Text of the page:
Terrain parks exist at almost every area in North America, because so many of us are looking for the challenge and excitement they offer. The Mid Atlantic region is a perfect example.
"Parks have revitalized younger people getting into the sport," said Joe Stevens, communications director for the West Virginia Ski Areas Association.
"They like doing things on the edge and terrain parks give them that," Stevens said.
"The majority of terrain parks are lit so that, for resorts close to metropolitan areas, parks are available at night for younger crowd, especially areas near colleges or active high schools that have ski and snowboard programs.
"All the resorts in West Virginia have understood for the last few years the need for terrain parks to add variety to skiing and snowboarding," he said.
Snowshoe has four parks, including Mountaineer at its Silver Creek area with a dedicated lift, and Spruce Glades, Powder Monkey and Timberjack, all full of rails and features.
Whitegrass, primarily a crosscountry area, has an unusual approach to terrain parks, creating a backcountry terrain park experience from natural features such as ledges, boulders, logs, and trees for adventure skiing and riding.
Stevens said all areas in West Virginia offer terrain parks because they are what skiers and riders are looking for now, but his observation applies equally to all resorts.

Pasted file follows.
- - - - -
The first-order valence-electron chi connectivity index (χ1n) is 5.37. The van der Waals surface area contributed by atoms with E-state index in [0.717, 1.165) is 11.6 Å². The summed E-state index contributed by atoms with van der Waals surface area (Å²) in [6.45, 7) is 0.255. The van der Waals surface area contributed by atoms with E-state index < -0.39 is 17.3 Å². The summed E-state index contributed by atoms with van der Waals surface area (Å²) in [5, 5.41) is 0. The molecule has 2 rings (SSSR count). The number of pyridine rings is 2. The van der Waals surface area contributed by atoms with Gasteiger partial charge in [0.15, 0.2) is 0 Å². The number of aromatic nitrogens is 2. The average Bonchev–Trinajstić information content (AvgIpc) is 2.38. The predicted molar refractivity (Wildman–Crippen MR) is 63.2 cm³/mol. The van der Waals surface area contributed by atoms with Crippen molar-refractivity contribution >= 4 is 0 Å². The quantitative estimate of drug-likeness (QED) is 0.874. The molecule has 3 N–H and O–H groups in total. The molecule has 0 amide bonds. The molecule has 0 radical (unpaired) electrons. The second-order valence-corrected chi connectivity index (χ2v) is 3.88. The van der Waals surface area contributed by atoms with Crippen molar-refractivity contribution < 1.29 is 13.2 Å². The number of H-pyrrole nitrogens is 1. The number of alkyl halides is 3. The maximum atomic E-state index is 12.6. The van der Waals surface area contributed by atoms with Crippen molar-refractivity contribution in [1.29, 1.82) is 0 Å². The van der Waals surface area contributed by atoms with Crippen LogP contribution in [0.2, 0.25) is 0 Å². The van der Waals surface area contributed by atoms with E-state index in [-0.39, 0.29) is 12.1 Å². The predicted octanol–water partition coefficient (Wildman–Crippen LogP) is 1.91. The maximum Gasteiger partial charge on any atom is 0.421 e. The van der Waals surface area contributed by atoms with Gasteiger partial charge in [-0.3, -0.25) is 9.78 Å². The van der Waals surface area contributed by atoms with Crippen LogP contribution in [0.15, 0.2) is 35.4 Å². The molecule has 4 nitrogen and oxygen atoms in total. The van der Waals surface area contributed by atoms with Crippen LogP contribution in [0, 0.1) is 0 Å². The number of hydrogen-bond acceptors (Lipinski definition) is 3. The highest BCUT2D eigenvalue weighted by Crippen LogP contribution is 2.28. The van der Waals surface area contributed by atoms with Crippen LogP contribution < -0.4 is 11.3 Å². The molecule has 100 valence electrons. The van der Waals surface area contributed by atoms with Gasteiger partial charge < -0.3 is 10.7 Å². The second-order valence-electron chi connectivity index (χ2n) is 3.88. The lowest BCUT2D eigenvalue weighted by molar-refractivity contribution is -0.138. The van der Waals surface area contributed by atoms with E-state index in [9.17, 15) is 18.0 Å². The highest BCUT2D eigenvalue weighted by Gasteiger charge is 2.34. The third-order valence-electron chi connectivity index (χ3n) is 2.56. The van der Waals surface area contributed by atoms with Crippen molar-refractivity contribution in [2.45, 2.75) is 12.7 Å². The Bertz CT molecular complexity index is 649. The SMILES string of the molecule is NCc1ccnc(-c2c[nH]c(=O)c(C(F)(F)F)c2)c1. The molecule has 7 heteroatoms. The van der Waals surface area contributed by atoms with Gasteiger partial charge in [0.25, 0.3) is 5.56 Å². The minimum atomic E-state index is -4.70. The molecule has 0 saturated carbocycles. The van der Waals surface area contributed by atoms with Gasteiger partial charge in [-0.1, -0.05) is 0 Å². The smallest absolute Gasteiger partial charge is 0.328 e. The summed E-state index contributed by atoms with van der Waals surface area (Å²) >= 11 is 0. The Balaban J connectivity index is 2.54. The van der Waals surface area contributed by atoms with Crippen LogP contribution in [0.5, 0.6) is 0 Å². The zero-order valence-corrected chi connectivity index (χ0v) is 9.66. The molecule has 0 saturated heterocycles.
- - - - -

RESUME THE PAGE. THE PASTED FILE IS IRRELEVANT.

Wisp in Maryland, for example, has one of the best terrain parks around. Credit snowmaking, location and commitment to making the most of terrain. Wisp offers boxes and rails ranging from five feet for beginners to 40 feet for the more daring, and terrain gardens or mini-parks, and the Whip Saw Terrain Trail.
Appalachian Ski Mountain in North Carolina has one of the most popular parks in the region, designed to give skiers and riders of all abilities a progressive series of challenges. Appalachian is creating a second terrain park on a new slope this year with new boxes, rails, and unique features.
Mountain Creek in New Jersey is fine tuning its new configuration, where South Peak was dedicated entirely to freestyle terrain last year to separate freestylers from more laid back skiers and riders.
"We went from about 15 percent of terrain dedicated to terrain parks to 45 percent," said Mountain Creek's Frank Deberry. "This year is about building on that. We've built a progression across the mountain up through the levels, from absolute first-timers to never better. We set out to create the absolutely leading terrain park in the East, and we'll put our accomplishments up against anyone."
Seven Springs in Pennsylvania added additional area to the terrain park this year with a huge expansion. The area reports it dusted off the bulldozers and regraded the area between Sunset and Lost Boy for an additional terrain park more than half a mile long. The area will be served by the North Pole or North Face chairlift. The resort also purchased a new snowcat with a winch to work on its Superpipe.
Read Paul Doherty's There's A Terrain Park For Everyone - Adrenaline Junkie Or Not for a library of information on North American terrain parks, including links to relevant stories.